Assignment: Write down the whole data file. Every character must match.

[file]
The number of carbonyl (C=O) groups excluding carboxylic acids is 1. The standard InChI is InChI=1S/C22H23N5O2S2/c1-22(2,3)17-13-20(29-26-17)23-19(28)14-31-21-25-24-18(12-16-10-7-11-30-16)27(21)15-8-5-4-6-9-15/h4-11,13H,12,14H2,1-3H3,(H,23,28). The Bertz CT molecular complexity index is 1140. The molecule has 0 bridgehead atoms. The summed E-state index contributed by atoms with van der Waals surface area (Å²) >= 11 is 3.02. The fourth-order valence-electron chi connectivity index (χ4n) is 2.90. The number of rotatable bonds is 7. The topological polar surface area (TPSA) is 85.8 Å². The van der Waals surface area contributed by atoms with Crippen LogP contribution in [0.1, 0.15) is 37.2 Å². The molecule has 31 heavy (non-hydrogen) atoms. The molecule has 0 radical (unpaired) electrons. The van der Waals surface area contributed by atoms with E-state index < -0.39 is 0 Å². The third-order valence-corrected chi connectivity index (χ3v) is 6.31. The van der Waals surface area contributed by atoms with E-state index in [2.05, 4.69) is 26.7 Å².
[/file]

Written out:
The number of carbonyl (C=O) groups excluding carboxylic acids is 1. The standard InChI is InChI=1S/C22H23N5O2S2/c1-22(2,3)17-13-20(29-26-17)23-19(28)14-31-21-25-24-18(12-16-10-7-11-30-16)27(21)15-8-5-4-6-9-15/h4-11,13H,12,14H2,1-3H3,(H,23,28). The Bertz CT molecular complexity index is 1140. The molecule has 0 bridgehead atoms. The summed E-state index contributed by atoms with van der Waals surface area (Å²) >= 11 is 3.02. The fourth-order valence-electron chi connectivity index (χ4n) is 2.90. The number of rotatable bonds is 7. The topological polar surface area (TPSA) is 85.8 Å². The van der Waals surface area contributed by atoms with Crippen LogP contribution in [0.1, 0.15) is 37.2 Å². The molecule has 31 heavy (non-hydrogen) atoms. The molecule has 0 radical (unpaired) electrons. The van der Waals surface area contributed by atoms with E-state index < -0.39 is 0 Å². The third-order valence-corrected chi connectivity index (χ3v) is 6.31. The van der Waals surface area contributed by atoms with E-state index in [2.05, 4.69) is 26.7 Å².